Hyderabad: For the 39-year-old Aparna Popat, analysing the game, strategies and reading more about the tactical part of the game of badminton is what interests. So, when she turned to commentary after her professional career, it was not at all a surprise. In fact, she feels great to be part of the commentary panel for the Premier Badminton League as it helps her stay in touch with the game.
Speaking on the sidelines of the PBL in Hyderabad, the former nine-time consecutive national champion says that it was a huge challenge for her in the initial stages.
“I am not so expressive as a person. So when I took to commentary it was a challenge. But I enjoy it now,” she said. On choosing it as a profession, she said, “What always interested me about the game was the analysis, reading more of tactical part of the game and strategy. It is a great way to keep in touch with the game.”
Having tried her hand in coaching, she now trains only kids. “I coach very young kids at very grassroots level. I love the sport and love kids. From the bottom of my heart I want more kids to play. Coaching takes care of that and commentary gives the opportunity to keep me in touch with the game and pursue my interest,” she elaborated.
When asked about the impact of the PBL on the game in the country, she said it took the game to the next level. “In terms of external impact like popularity of the game, fans coming in numbers to the stadia to watch, the lucrativeness of it, it did impact a lot. And from the players’ perspective, it gives the Indian young shuttlers a lot of confidence. They get to rub shoulders with the best in the world and spending time with coaches like Fernando Rivas is an experience you will never think of. All this allows players to believe in themselves,” she pointed out.
“PBL represents India in good light. For the growth of any sport we need government and federation support. Badminton is in such a good space now, we have international tournaments in Indian and then PBL. It can’t get better.”
When asked whether they missed a league like PBL during their time, she said, “I am thankful for whatever we got. There are no regrets. There were different times. We made the most of what we had. The game has changed a lot in the last decade. There was not much support back then. Or maybe we didn’t know how to get it. We were experimenting a lot. But it started with Prakash Padukone’s academy. It was the first academy that was set up. Till then there was no concept of an academy. There were private academies. Players used to come there and practice, play nationals and go back. But that academy brought everyone together to practice together. The physical training, the fitness came in. then we started looking at commonwealth and Asian Games medals. But obviously the big boost came when Saina started doing well under Gopi. Then Gopi academy was set up and then things exploded from there on.”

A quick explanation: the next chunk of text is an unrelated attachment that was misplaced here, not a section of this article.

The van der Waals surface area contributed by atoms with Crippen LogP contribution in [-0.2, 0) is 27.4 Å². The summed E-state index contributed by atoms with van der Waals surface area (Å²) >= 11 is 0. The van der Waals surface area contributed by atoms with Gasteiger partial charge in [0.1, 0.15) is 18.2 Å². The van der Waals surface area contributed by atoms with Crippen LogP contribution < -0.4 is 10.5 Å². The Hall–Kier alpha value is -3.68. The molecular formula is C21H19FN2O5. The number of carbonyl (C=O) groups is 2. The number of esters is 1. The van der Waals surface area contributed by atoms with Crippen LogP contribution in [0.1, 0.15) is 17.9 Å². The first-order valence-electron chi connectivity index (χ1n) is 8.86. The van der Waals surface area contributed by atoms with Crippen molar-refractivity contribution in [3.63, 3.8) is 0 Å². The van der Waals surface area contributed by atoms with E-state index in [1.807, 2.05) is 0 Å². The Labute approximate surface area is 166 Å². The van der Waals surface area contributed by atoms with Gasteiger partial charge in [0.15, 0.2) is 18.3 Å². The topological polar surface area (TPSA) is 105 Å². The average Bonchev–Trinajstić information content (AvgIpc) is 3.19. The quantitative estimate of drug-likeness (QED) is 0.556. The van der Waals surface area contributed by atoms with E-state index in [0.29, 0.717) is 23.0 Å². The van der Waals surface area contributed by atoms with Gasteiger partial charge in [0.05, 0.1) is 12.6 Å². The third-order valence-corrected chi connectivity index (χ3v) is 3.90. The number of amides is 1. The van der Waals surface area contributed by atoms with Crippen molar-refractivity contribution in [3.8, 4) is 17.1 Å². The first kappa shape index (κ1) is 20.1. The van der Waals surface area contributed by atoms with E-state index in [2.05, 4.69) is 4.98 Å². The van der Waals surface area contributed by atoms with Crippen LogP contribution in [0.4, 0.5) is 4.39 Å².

Talking about the top players being asked to compete in the nationals, she said that the move of Badminton Association of India (BAI) was very good. “I think it is fantastic. BAI has been struggling to get this done and they managed to do it last year. If you look around the world, all the players play their nationals. It is just that what we can do is to schedule the tournament at proper time and the facilities should be good. These players are among top in the world and what we have to do is keep up with the facilities we provide them for the tournaments. That is what they are asking for.”
She also feels that this is the year India could win Asian Games medals. “What we are missing is one Asian Games individual medals. We have waited long enough. This has to be the year because of course there is Saina, (PV) Singhu, (Kidambi) Srikanth, (Parupalli) Kashyap and others. But we need doubles players to get medals in team championships. Now there are good players in Sikki and Pranav. We featured in four of five events in last Olympics. That is an indication that there is an all-round development of the game,” she concluded.